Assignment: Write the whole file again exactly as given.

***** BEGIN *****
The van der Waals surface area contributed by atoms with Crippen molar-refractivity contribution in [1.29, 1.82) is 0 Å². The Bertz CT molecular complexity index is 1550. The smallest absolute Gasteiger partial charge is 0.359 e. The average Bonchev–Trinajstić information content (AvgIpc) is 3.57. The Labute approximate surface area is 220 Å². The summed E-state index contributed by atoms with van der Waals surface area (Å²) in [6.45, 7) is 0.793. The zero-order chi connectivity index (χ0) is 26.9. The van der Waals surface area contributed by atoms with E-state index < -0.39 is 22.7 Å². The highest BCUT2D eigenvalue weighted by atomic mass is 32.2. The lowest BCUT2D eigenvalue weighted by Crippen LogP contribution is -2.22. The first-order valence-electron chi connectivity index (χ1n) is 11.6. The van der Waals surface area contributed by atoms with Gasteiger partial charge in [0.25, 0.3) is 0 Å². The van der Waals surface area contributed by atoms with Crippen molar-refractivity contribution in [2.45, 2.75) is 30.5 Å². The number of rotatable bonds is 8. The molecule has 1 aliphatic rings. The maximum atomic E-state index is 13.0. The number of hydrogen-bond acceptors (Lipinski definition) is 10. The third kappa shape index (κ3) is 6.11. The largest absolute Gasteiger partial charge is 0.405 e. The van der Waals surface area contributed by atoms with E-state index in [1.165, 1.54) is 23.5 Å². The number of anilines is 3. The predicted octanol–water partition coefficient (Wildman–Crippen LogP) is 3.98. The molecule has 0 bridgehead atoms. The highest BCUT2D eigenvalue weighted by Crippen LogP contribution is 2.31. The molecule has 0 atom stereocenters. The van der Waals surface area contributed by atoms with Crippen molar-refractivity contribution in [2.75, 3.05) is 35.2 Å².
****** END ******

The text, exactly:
The van der Waals surface area contributed by atoms with Crippen molar-refractivity contribution in [1.29, 1.82) is 0 Å². The Bertz CT molecular complexity index is 1550. The smallest absolute Gasteiger partial charge is 0.359 e. The average Bonchev–Trinajstić information content (AvgIpc) is 3.57. The Labute approximate surface area is 220 Å². The summed E-state index contributed by atoms with van der Waals surface area (Å²) in [6.45, 7) is 0.793. The zero-order chi connectivity index (χ0) is 26.9. The van der Waals surface area contributed by atoms with E-state index < -0.39 is 22.7 Å². The highest BCUT2D eigenvalue weighted by atomic mass is 32.2. The lowest BCUT2D eigenvalue weighted by Crippen LogP contribution is -2.22. The first-order valence-electron chi connectivity index (χ1n) is 11.6. The van der Waals surface area contributed by atoms with Gasteiger partial charge in [0.25, 0.3) is 0 Å². The van der Waals surface area contributed by atoms with Crippen molar-refractivity contribution in [2.45, 2.75) is 30.5 Å². The number of rotatable bonds is 8. The molecule has 1 aliphatic rings. The maximum atomic E-state index is 13.0. The number of hydrogen-bond acceptors (Lipinski definition) is 10. The third kappa shape index (κ3) is 6.11. The largest absolute Gasteiger partial charge is 0.405 e. The van der Waals surface area contributed by atoms with E-state index in [1.165, 1.54) is 23.5 Å². The number of anilines is 3. The predicted octanol–water partition coefficient (Wildman–Crippen LogP) is 3.98. The molecule has 0 bridgehead atoms. The highest BCUT2D eigenvalue weighted by Crippen LogP contribution is 2.31. The molecule has 0 atom stereocenters. The van der Waals surface area contributed by atoms with Crippen molar-refractivity contribution in [2.75, 3.05) is 35.2 Å².